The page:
Potentially historic spring snowstorm arrives Thursday night – CBS Denver
DENVER (CBS4) – A cold front originating in Alaska will reach Colorado on Thursday evening. Before the front arrives, it will be very dry, very hot and sometimes very windy, which will cause a critical fire danger.
CBS4’s weather team declared a first day of weather warning on Thursday due to the danger of fire and Friday a first day of weather warning due to cold, rain and snow.
Almost the entire state of Colorado has a red flag warning from 11 a.m. to 8 p.m. Thursday, including the Denver metro area. West winds blowing up to 40 mph with very dry air and unusually warm temperatures will push the fire danger into the critical category. If a fire were to break out on Thursday, it could grow very quickly and be difficult for firefighters to control. Any outdoor activity that could produce a spark should be avoided until Thursday evening.
After the arrival of the cold front, attention will quickly shift from fire danger to truly wintry weather. Snow will spread to the mountains of northern Colorado early Friday morning and rain is expected to develop around Fort Collins, Loveland and Greeley by dawn Friday.
The rain will then gradually move south towards the Denver metro area until noon as snow in the mountains as well as the foothills of Boulder and Larimer counties intensify.
The heaviest snow in the high country is expected to be around Rocky Mountain National Park, including Estes Park, Glendevey, Ward, Nederland and Red Feather Lakes. These areas are expected to have 12 to 24 inches of snow with wind gusts of up to 35 mph making travel difficult if not impossible. The I-80 corridor in Wyoming west of Cheyenne also has a winter storm warning for 5 to 12 inches of snowfall.
Elsewhere, there is a winter storm watch, including areas of Denver, Boulder and Fort Collins. Snow totals are far from certain and there will likely be a wide variety of snow amounts depending on when the transition from rain to snow occurs in specific areas and how much snow melts before until the ground is cold enough to support the accumulation.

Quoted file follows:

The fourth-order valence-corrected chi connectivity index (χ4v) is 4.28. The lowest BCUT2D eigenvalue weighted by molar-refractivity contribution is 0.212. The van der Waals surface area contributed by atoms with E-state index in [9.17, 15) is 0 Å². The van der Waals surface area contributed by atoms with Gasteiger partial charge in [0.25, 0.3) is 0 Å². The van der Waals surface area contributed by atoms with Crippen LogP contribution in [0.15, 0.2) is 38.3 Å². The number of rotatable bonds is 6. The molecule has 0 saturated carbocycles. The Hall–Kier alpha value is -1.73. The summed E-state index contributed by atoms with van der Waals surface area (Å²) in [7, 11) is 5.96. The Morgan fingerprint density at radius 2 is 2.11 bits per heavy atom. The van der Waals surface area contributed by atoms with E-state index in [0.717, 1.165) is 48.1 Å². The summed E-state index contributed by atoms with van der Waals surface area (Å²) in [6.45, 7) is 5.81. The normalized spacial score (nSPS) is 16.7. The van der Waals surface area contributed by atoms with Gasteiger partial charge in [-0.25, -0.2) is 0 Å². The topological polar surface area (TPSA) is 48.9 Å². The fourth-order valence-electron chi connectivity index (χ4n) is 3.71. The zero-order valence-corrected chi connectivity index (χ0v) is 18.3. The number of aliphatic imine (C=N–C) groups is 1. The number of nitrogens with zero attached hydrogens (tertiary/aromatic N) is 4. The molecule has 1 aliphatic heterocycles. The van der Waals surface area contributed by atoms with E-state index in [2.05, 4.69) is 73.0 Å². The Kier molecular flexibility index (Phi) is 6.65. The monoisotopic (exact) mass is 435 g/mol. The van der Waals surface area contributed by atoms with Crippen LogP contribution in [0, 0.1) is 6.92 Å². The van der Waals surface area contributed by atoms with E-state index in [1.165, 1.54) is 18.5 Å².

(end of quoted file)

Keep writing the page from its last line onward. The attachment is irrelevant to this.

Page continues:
The forecast schedule for the Urban Corridor is rain at sunrise Friday around Fort Collins, Loveland and Greeley. Then the rain will then move south towards the Denver metro area around noon and rain showers are expected in the afternoon and probably in the evening path as well. Eventually the rain will mix with snow and then change to snow from Friday evening to Saturday morning before returning to rain later in the day on Saturday.
The potential exists for at least 4 inches of slush in Denver, which would be the most snow this late in the season since May 29, 1975.
Undoubtedly, the greatest impacts in terms of travel conditions, possible tree damage, and possible power outages will be above 7,000 feet, including in the foothills and along the highest parts of the Palmer Divide. Much more uncertainty exists for low-level snowfall totals and therefore impacts, including the Denver metro area.
In addition to the wet weather, temperatures will be exceptionally cold on Friday and Saturday. High temperatures will only be in the 30s and 40s and overnight lows will be at least a degree or two below zero. The coldest temperatures will occur Sunday morning when the Denver area could experience a hard freeze. Sprinkler systems should be closed this weekend (but do not need to be drained) and sensitive or newly planned plants and flowers should be protected.
Saturday night and Sunday will be much drier overall, but there is still a chance of showers as the choppy weather remains over Colorado well into next week.